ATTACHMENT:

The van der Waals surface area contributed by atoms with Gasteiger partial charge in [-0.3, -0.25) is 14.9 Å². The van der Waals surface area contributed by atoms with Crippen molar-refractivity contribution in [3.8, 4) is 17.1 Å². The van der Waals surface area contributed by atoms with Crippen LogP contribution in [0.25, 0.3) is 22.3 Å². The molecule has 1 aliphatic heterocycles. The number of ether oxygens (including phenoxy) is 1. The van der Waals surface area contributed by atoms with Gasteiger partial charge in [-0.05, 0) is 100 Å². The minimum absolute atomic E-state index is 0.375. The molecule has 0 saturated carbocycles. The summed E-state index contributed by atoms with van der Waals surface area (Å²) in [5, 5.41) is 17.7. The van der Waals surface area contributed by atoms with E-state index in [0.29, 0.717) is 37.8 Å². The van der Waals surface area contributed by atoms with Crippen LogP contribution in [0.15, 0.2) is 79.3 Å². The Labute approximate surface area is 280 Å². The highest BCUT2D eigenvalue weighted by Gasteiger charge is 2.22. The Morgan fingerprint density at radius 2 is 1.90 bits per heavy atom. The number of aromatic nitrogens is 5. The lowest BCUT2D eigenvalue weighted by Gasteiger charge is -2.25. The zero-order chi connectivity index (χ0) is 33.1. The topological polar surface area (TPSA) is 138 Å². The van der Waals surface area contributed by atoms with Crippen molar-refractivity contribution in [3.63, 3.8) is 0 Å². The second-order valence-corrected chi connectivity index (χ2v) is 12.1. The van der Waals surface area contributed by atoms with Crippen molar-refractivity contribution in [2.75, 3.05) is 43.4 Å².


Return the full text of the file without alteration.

The van der Waals surface area contributed by atoms with Gasteiger partial charge in [-0.3, -0.25) is 14.9 Å². The van der Waals surface area contributed by atoms with Crippen molar-refractivity contribution in [3.8, 4) is 17.1 Å². The van der Waals surface area contributed by atoms with Crippen LogP contribution in [0.25, 0.3) is 22.3 Å². The molecule has 1 aliphatic heterocycles. The number of ether oxygens (including phenoxy) is 1. The van der Waals surface area contributed by atoms with Gasteiger partial charge in [-0.05, 0) is 100 Å². The minimum absolute atomic E-state index is 0.375. The molecule has 0 saturated carbocycles. The summed E-state index contributed by atoms with van der Waals surface area (Å²) in [5, 5.41) is 17.7. The van der Waals surface area contributed by atoms with E-state index in [0.29, 0.717) is 37.8 Å². The van der Waals surface area contributed by atoms with Crippen LogP contribution in [0.15, 0.2) is 79.3 Å². The Labute approximate surface area is 280 Å². The highest BCUT2D eigenvalue weighted by Gasteiger charge is 2.22. The Morgan fingerprint density at radius 2 is 1.90 bits per heavy atom. The number of aromatic nitrogens is 5. The lowest BCUT2D eigenvalue weighted by Gasteiger charge is -2.25. The zero-order chi connectivity index (χ0) is 33.1. The topological polar surface area (TPSA) is 138 Å². The van der Waals surface area contributed by atoms with Crippen molar-refractivity contribution in [3.63, 3.8) is 0 Å². The second-order valence-corrected chi connectivity index (χ2v) is 12.1. The van der Waals surface area contributed by atoms with Crippen molar-refractivity contribution in [2.75, 3.05) is 43.4 Å².